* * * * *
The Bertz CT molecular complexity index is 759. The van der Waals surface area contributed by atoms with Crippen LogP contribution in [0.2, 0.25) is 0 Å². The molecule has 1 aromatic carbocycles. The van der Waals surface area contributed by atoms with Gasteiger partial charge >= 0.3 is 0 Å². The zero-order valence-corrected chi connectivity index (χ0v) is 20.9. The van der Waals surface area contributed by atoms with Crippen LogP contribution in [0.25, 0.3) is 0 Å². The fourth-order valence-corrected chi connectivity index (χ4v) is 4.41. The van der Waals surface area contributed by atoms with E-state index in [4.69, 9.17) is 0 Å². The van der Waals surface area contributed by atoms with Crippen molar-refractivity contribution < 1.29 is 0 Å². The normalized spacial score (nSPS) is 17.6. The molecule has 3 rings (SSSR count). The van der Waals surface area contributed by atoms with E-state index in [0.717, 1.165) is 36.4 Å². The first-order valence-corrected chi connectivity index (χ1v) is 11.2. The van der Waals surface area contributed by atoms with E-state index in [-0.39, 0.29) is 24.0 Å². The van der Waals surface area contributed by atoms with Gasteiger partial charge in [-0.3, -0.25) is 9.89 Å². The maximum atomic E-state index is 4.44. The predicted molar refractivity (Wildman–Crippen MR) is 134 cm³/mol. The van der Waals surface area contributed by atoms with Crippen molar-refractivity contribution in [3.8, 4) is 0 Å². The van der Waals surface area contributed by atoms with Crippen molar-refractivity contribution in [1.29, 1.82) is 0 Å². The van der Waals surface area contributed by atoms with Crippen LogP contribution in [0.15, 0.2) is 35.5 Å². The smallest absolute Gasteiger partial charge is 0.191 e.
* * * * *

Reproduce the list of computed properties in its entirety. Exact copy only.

The Bertz CT molecular complexity index is 759. The van der Waals surface area contributed by atoms with Crippen LogP contribution in [0.2, 0.25) is 0 Å². The molecule has 1 aromatic carbocycles. The van der Waals surface area contributed by atoms with Gasteiger partial charge >= 0.3 is 0 Å². The zero-order valence-corrected chi connectivity index (χ0v) is 20.9. The van der Waals surface area contributed by atoms with Crippen LogP contribution in [0.25, 0.3) is 0 Å². The fourth-order valence-corrected chi connectivity index (χ4v) is 4.41. The van der Waals surface area contributed by atoms with E-state index in [4.69, 9.17) is 0 Å². The van der Waals surface area contributed by atoms with Crippen molar-refractivity contribution < 1.29 is 0 Å². The normalized spacial score (nSPS) is 17.6. The molecule has 3 rings (SSSR count). The van der Waals surface area contributed by atoms with E-state index in [0.717, 1.165) is 36.4 Å². The first-order valence-corrected chi connectivity index (χ1v) is 11.2. The van der Waals surface area contributed by atoms with E-state index in [-0.39, 0.29) is 24.0 Å². The van der Waals surface area contributed by atoms with Gasteiger partial charge in [-0.3, -0.25) is 9.89 Å². The maximum atomic E-state index is 4.44. The predicted molar refractivity (Wildman–Crippen MR) is 134 cm³/mol. The van der Waals surface area contributed by atoms with Crippen molar-refractivity contribution in [3.8, 4) is 0 Å². The van der Waals surface area contributed by atoms with Crippen molar-refractivity contribution in [1.29, 1.82) is 0 Å². The van der Waals surface area contributed by atoms with Crippen LogP contribution in [0.15, 0.2) is 35.5 Å². The smallest absolute Gasteiger partial charge is 0.191 e.